Memorandum by the Third Assistant Secretary of State (Long)

The Chinese Minister12 called today and discussed China’s program for the Peace Conference, which included the following:

The establishment and revision of the full territorial integrity.
Her political sovereignty and its full realization.
Her physical and economic independence.

[Page 510]

Program was further developed as follows:

1. Territorial Integrity

Their concessions and settlements; their abrogations. He said that the original reason for their establishment had ceased to exist; that they had been created to give occidental merchants some place of safety and security in the days when China was not conversant with Western ways and Western people, and that they had been found and developed in the settlements with political rights and that they each were an infraction upon the territorial integrity of China.
Leased territories and their relinquishment.

He said that they had been taken by force or by threat under various pretext and that they served to create a balance of power in China, but a balance of power not between China and other Governments but between different Governments who had interests in China. He felt that the abrogation of all of them would leave the same balance of power between the other Governments and would reestablish general political integrity. He further stated that they were in many instances strategically situated and constituted a hindrance to the development of China and to the free exercise of her sovereignty, because by reason of their situation and the political activities possible there which impeded or could be used to interfere with the exercise of China’s free will. He felt that they were separate and distinct territorial sub-divisions with political attributes used by foreign powers for purposes other than those which were entirely consistent with China’s ambitions; that they were really, as he expressed it, Imperia Imperium [imperia in imperio].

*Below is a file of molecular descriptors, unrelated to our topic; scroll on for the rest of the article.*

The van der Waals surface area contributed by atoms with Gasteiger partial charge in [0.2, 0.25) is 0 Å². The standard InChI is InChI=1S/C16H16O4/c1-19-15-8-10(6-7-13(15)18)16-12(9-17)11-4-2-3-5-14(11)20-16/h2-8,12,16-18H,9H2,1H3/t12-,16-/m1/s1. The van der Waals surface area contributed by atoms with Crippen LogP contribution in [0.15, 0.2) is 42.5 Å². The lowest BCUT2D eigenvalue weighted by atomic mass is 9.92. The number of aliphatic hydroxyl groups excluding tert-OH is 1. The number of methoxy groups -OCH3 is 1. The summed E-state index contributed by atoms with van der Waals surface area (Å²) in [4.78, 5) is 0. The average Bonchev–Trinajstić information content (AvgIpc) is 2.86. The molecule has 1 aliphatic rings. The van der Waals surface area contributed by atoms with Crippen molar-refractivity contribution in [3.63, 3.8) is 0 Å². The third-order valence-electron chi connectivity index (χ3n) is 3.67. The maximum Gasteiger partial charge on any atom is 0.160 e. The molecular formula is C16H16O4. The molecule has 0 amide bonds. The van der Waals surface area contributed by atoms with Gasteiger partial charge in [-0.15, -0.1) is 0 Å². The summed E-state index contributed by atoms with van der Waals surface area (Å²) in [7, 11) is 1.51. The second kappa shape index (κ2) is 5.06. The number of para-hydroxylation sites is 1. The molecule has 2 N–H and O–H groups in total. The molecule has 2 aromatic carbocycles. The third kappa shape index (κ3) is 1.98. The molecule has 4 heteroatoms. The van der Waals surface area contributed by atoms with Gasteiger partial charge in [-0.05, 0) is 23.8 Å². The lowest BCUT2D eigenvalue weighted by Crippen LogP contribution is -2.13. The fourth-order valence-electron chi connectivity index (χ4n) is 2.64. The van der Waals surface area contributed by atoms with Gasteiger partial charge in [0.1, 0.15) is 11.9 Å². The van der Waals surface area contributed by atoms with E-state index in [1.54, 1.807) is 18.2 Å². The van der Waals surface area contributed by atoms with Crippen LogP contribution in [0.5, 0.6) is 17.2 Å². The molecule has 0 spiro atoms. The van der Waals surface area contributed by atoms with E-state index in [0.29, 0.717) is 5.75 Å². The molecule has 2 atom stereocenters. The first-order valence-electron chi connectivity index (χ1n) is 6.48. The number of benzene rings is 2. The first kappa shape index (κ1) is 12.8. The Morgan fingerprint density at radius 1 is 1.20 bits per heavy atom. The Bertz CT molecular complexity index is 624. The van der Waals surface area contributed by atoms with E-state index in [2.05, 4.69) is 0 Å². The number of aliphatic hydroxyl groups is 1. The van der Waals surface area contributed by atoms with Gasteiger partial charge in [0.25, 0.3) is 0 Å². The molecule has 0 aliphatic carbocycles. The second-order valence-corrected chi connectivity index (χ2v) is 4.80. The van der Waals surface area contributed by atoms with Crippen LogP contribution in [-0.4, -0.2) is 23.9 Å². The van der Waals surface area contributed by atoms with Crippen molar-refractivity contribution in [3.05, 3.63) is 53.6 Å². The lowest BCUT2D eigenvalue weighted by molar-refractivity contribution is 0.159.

2. Sovereignty

The abrogation of Articles 7 and 9 of the Protocol of September [December] 22d, 190013 and the Protocol of September 7th, 1901, pertains to the Legation guards and private communications between Peking and the sea.
Exterritoriality; its abolishment as regards China.

He argued that China was different from Egypt, Turkey and Persia in that the exterritoriality in those countries was imposed by military and political situations which existed in the countries or in other countries near them and that had grown up and developed from mediaeval times but that in China exterritoriality was a recent development and had not [?] been imposed upon China by treaty. [Page 511] He felt that the same reasons did not exist and that it was also a hindrance to the free and full development of China.

3. Physical Economic Independence

(a) Freedom of tariff and administration.

He feels that the tariff is limited to a five per cent duty and based upon a valuation which was small enough many years ago at the time the population remained stationary. During a period of years in which the crisis generally has arisen and the revenue derivable from that source is not only totally inadequate to China’s needs but wholly inconsistent with the scale of prices of dutiable goods and with the revenues which other countries derive from the tariff.

(b) Spheres of influence; their renunciation.

He feels that it is quite anomalous for spheres of influence to exist in China and says that China has never consented to it; that they do not now but they have simply grown up by an agreement between other Governments as to what part of China they might set aside for themselves and in which each of them was to have special rights, both economic and industrial in this sphere which that power claimed for itself. I told him that we did not recognize that spheres of influence existed and that we were thoroughly sympathetic to his nation’s ambitions in that respect.

Breckinridge Long
  1. Dr. V. K. Wellington Koo.
  2. See joint note of the powers to the Chinese Government, Foreign Relations, 1901, Appendix (Affairs in China), p. 59.